While Europe may take better care of its water resources than other continents, it in fact uses larger quantities via imports of goods such as cotton, beans or wood, which often come from regions that already suffer from water scarcity, argues a UN expert in an interview with EurActiv. The notion of "virtual water" embedded in a commodity or a product, is an essential part of the 'water footprint' theory but has not yet received much attention, argued Maude Barlow, a special adviser on water issues to the president of the UN General Assembly.
While Europe may take better care of its water resources than other continents, it in fact uses larger quantities via imports of goods such as cotton, beans or wood, which often come from regions that already suffer from water scarcity, argues a UN expert in an interview with EurActiv.
The notion of "virtual water" embedded in a commodity or a product, is an essential part of theÂ 'water footprint' theoryÂ but has not yet received much attention,Â argued Maude Barlow,Â a special adviser on water issues to the president of the UN General Assembly.Â
However, she warned:Â "You are going to hear about this virtual water trade a lot more in the next few years."
A water footprint is the total amount of water a country needs to sustain its population and industry. But while Europe tries toÂ take good care of its own resources, itÂ uses water from other placesÂ via its agribusiness imports. "I think it is important to find out about each country's footprint, how much of your water comes from outside the country and what was the energy needed to bring that water here,"Â she said.Â
BarlowÂ called into question European consumers' way of life, with some wantingÂ strawberriesÂ all year round. Meanwhile,Â African lakesÂ are dying, because the berries suck upÂ waterÂ which is thenÂ shipped out of the country, she said.Â Great Britain alone "imports two thirds of its water footprint. And it imports it from Africa, Latin America and from places which don't have any water," she noted.Â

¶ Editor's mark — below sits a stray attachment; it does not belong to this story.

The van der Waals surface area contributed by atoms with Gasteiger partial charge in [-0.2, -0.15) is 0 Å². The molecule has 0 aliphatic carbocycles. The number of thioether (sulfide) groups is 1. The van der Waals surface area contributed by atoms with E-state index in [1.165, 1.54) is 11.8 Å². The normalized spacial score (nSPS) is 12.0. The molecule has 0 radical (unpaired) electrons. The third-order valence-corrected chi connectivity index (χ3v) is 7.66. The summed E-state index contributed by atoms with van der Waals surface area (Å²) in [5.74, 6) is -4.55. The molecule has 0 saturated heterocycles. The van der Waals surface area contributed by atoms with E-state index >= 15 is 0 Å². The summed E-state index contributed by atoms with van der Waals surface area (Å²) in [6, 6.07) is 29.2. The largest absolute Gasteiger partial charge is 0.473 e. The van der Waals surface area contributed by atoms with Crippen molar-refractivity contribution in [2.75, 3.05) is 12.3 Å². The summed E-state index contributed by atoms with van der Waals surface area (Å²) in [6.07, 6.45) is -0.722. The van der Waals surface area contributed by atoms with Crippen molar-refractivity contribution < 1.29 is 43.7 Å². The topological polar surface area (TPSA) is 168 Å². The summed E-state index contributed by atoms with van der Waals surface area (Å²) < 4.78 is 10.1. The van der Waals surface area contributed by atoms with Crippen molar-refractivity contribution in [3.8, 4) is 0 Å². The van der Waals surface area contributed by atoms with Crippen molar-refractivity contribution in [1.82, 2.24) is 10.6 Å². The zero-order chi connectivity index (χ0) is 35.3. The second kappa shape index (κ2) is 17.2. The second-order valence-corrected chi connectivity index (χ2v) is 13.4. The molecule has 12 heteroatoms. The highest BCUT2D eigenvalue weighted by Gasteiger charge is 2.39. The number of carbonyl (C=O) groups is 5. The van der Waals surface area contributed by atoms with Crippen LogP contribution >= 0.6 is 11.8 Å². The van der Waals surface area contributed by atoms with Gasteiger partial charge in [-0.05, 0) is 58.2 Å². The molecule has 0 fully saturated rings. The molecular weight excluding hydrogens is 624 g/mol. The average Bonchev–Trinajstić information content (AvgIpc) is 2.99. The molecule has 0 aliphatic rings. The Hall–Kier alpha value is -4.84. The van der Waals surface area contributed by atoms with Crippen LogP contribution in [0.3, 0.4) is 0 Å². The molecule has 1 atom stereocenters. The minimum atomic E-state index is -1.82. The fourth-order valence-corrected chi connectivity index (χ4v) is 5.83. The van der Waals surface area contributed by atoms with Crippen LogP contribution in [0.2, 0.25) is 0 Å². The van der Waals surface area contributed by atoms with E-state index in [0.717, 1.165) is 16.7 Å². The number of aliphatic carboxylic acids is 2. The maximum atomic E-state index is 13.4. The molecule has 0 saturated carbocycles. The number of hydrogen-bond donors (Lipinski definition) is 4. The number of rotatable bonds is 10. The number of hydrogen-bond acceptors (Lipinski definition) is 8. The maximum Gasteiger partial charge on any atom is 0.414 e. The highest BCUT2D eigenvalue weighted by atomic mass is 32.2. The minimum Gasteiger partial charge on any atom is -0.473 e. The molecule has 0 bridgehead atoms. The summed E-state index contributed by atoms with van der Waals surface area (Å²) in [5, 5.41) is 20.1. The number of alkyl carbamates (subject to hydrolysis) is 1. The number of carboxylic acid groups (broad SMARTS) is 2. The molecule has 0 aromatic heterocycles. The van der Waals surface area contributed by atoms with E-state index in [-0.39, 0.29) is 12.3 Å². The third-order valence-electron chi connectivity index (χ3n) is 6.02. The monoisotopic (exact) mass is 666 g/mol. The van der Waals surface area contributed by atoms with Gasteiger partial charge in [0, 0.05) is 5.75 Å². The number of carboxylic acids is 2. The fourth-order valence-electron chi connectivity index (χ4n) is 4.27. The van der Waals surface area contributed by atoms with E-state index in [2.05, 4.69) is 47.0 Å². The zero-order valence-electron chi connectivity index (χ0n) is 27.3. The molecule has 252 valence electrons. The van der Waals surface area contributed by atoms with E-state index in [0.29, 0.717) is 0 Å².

As for biofuels, she noted that while there isÂ a drive to grow biofuels to combat CO2 emissions,Â "we don't stop and ask what biofuels might do to other parts of nature. They are water guzzlers. Biofuels andÂ corn ethanol use a huge amount of water".Â
Water and climate change
Barlow thinks that theÂ chanceÂ of getting water highÂ up the agenda ofÂ the UN climate change negotiations in CopenhagenÂ are "slim", as "Copenhagen is already so contentious andÂ there are so many issues". However, she thinks that water may well become part of theÂ post-Copenhagen talks once people become more water conscious.
"The water crisis is where climate change was five years ago. It is just starting to get into the media and people's heads, and in five years it will be what people talk about," sheÂ said.Â
BarlowÂ also argued thatÂ the water crisis must no longer be considered a result of climate change, but rather asÂ another sideÂ to the equationÂ ofÂ whatÂ causesÂ climate change. "You've got to get the analysis right if you're going to get the answer right," she said.
Water as a human right
Regarding calls to establish access to water as a human right, Barlow said itÂ is possible "to begin the process toward the notion that no-one should be denied water because they can't pay for it". She explained: "This clearly does not mean the right toÂ fill one'sÂ swimming pool, but it is about the right to life and to water for your daily needs, and aboutÂ the right to local sustainable food production."Â
However, this will not happen overnight and some countries have different reasons to oppose it, sheÂ underlined. According to Barlow, inÂ Canada and the United States, for example, serious water crisesÂ are hitting indigenous reserves andÂ neither governmentÂ wants toÂ face litigation over such aÂ right.Â At the same time, governments of poor countries fear thatÂ theirÂ populations will use itÂ to sue them,Â Barlow said.Â
Need for water pricing
While she supports water as a human right, Barlow saidÂ she also supports water pricing,Â on three conditions:Â
- That the water is public, delivered by government not-for profit agencies so that the money collectedÂ goes back into protecting source water andÂ infrastructure re-building, etc.;
- that one does not buy the water butÂ pay for the service, so it is not about people owning water, and;
- that 'blocÂ pricing'Â guarantees a certain amount of water for free or inexpensively for basic needs, and thenÂ the price would go up at next levels of usage.
"There is a commercial role for water but it would always have to be done by permit andÂ with the ability for the governments to re-control the water" if theÂ permitsÂ are not being used sustainably.Â Â
"I don't think we need private companies to run water services, water delivery and waste water, because governments can do that perfectly wellÂ on a not-for-profit basis. So I'm opposed to companies like Suez and Veolia running water services," because private companies should not beÂ making decisions about water allocation, Barlow said.
However, she doesÂ see a role forÂ businesses in puttingÂ together and upgradingÂ infrastructure and hardware thatÂ is out of theÂ governments' control. She said businesses can also help with theÂ expertise, consulting and innovation to help industry cutÂ its water footprint orÂ invent water cleaning techniques.